Marina del Rey is unlike any other harbor on America’s West Coast. Among the world’s largest manmade small craft harbors, its scale is massive, 4,600 boats divided among 22 anchorages, on 400 acres of water surrounded by another 400 acres of land parcels. 

The planning and construction of Marina del Rey was an extraordinary public works project, preceded by nearly a century of various failed attempts to transform the area’s swamp into manmade harbors or recreation areas. The surviving portions of Del Rey Lagoon and Abbot Kinney’s Venice of America, and canals in between, are legacies of these attempts.

Before becoming part of the State of California in the United States, the area that would become Marina del Rey was originally inhabited by Native American populations, became part of New Spain, and was briefly part of Mexico.

Today’s Marina del Rey is a residential community with 5,556 rental apartments, and 600 condominiums. Marina del Rey is also a tourism destination, including six hotels with 1,103 hotel rooms. As a commercial center, it hosts 1 million square feet of retail, office and restaurant space.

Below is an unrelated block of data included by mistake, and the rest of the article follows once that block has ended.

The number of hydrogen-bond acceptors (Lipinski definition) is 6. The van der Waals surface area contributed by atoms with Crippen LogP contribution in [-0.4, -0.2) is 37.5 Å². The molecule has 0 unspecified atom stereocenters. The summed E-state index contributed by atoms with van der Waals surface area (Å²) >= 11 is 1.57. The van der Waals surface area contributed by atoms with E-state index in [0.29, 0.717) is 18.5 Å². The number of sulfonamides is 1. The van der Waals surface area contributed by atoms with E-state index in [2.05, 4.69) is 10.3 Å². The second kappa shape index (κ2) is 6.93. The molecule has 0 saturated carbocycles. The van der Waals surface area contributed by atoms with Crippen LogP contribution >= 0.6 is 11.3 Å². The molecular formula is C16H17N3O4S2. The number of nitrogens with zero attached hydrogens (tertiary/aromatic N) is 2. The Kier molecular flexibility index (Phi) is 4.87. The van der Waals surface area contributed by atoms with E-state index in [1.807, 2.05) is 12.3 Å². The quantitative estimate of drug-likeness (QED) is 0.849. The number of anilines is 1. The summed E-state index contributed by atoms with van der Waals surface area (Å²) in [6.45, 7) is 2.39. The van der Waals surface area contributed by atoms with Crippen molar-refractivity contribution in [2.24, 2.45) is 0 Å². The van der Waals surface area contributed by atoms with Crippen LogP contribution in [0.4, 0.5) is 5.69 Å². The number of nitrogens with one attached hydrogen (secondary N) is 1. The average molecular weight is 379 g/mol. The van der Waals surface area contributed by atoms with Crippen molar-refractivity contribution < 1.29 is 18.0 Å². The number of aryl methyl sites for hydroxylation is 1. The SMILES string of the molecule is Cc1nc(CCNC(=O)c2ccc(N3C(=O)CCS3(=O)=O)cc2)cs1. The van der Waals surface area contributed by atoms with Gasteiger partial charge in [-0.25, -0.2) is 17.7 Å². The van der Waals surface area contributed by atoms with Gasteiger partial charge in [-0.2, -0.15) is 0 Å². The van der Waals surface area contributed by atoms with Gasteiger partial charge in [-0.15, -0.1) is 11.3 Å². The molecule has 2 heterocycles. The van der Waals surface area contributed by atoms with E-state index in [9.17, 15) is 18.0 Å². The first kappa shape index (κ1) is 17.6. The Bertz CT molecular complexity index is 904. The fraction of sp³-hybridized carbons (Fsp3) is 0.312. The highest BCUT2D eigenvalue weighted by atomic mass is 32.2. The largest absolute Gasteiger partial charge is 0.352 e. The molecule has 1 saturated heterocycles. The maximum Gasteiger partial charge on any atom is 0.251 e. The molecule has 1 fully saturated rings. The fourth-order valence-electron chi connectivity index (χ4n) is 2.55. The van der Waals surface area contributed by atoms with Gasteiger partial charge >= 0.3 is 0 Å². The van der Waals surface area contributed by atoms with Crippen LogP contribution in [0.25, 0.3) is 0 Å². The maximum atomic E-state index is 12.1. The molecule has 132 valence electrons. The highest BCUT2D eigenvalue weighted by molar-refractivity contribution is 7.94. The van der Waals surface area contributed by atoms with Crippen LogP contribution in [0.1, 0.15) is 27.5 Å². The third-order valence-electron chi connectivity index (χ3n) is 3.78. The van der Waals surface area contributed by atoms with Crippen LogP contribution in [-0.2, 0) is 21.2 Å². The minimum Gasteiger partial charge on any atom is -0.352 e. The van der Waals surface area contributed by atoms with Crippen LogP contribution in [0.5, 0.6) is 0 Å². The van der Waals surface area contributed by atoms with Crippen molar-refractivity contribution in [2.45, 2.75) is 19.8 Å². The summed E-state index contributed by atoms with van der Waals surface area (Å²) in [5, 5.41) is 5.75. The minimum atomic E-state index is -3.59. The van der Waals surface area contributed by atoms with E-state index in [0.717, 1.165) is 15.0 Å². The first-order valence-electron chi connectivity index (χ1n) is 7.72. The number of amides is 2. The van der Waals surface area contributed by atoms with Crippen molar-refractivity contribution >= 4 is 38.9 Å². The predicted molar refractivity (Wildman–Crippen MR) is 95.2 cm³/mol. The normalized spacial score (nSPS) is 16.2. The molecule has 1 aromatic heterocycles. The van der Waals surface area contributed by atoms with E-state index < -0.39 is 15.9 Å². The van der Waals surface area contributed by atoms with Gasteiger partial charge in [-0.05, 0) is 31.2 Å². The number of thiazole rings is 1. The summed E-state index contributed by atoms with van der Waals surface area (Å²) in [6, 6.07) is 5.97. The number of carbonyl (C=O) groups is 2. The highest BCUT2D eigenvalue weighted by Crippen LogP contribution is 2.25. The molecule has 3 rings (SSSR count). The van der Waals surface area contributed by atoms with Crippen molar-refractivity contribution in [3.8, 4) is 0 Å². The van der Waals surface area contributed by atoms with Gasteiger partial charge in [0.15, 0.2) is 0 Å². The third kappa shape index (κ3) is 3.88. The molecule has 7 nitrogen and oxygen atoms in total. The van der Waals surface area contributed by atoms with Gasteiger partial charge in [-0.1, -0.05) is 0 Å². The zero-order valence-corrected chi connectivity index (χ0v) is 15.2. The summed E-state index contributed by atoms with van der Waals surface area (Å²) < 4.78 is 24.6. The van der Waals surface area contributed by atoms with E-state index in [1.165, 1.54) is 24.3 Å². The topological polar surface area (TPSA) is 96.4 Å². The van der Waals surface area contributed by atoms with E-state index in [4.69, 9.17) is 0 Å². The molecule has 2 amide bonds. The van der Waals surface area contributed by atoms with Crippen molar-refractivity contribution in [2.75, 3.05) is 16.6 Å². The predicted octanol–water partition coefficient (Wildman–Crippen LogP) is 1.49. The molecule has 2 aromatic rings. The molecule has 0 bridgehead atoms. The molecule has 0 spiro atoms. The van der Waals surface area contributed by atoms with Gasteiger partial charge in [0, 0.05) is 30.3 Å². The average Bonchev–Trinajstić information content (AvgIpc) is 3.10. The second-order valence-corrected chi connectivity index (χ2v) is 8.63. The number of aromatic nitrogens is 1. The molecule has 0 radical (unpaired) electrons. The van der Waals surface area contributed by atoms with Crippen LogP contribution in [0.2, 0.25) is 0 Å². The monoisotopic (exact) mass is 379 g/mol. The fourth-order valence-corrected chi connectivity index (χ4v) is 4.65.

Marina del Rey is an extraordinary partnership between public recreation and private investment. In addition to revenues for the County, Marina del Rey provides Los Angeles area residents with an easily accessible waterfront area with parks, beaches and free community programming.